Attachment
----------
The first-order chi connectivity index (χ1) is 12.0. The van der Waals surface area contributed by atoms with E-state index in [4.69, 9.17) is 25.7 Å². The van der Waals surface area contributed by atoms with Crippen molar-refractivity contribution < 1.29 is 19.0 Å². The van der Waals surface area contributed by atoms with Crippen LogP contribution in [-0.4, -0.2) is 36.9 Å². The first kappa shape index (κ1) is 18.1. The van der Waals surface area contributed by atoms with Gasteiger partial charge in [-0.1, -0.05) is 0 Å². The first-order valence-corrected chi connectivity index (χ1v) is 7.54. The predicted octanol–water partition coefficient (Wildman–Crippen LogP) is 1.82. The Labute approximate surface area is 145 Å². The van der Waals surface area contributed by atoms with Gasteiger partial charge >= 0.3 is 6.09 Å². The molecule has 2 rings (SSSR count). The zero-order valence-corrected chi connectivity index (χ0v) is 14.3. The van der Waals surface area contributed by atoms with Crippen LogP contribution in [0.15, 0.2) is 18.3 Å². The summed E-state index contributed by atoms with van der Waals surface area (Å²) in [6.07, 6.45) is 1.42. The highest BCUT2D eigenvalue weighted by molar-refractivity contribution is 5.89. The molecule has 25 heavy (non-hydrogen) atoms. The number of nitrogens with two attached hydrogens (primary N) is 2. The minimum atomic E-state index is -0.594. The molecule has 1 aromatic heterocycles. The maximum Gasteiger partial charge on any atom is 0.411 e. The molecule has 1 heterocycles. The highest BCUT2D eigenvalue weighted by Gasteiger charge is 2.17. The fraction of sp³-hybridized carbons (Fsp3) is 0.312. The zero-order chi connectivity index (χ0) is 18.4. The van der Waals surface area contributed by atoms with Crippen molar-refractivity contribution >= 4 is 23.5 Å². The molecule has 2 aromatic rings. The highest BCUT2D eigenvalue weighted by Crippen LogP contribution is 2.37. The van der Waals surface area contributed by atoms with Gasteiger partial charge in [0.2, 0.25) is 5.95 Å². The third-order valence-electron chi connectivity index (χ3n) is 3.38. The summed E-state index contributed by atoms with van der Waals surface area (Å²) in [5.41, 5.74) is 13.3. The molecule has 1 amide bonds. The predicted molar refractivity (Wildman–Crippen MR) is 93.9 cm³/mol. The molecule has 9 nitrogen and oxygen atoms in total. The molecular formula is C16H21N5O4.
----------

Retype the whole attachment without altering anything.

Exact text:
The first-order chi connectivity index (χ1) is 12.0. The van der Waals surface area contributed by atoms with E-state index in [4.69, 9.17) is 25.7 Å². The van der Waals surface area contributed by atoms with Crippen molar-refractivity contribution < 1.29 is 19.0 Å². The van der Waals surface area contributed by atoms with Crippen LogP contribution in [-0.4, -0.2) is 36.9 Å². The first kappa shape index (κ1) is 18.1. The van der Waals surface area contributed by atoms with Gasteiger partial charge in [-0.1, -0.05) is 0 Å². The first-order valence-corrected chi connectivity index (χ1v) is 7.54. The predicted octanol–water partition coefficient (Wildman–Crippen LogP) is 1.82. The Labute approximate surface area is 145 Å². The van der Waals surface area contributed by atoms with Gasteiger partial charge >= 0.3 is 6.09 Å². The molecule has 2 rings (SSSR count). The zero-order valence-corrected chi connectivity index (χ0v) is 14.3. The van der Waals surface area contributed by atoms with Crippen LogP contribution in [0.15, 0.2) is 18.3 Å². The summed E-state index contributed by atoms with van der Waals surface area (Å²) in [6.07, 6.45) is 1.42. The highest BCUT2D eigenvalue weighted by molar-refractivity contribution is 5.89. The molecule has 25 heavy (non-hydrogen) atoms. The number of nitrogens with two attached hydrogens (primary N) is 2. The minimum atomic E-state index is -0.594. The molecule has 1 aromatic heterocycles. The maximum Gasteiger partial charge on any atom is 0.411 e. The molecule has 1 heterocycles. The highest BCUT2D eigenvalue weighted by Gasteiger charge is 2.17. The fraction of sp³-hybridized carbons (Fsp3) is 0.312. The zero-order chi connectivity index (χ0) is 18.4. The van der Waals surface area contributed by atoms with Crippen molar-refractivity contribution >= 4 is 23.5 Å². The molecule has 2 aromatic rings. The highest BCUT2D eigenvalue weighted by Crippen LogP contribution is 2.37. The van der Waals surface area contributed by atoms with Gasteiger partial charge in [0.2, 0.25) is 5.95 Å². The third-order valence-electron chi connectivity index (χ3n) is 3.38. The summed E-state index contributed by atoms with van der Waals surface area (Å²) in [5.41, 5.74) is 13.3. The molecule has 1 amide bonds. The predicted molar refractivity (Wildman–Crippen MR) is 93.9 cm³/mol. The molecule has 9 nitrogen and oxygen atoms in total. The molecular formula is C16H21N5O4.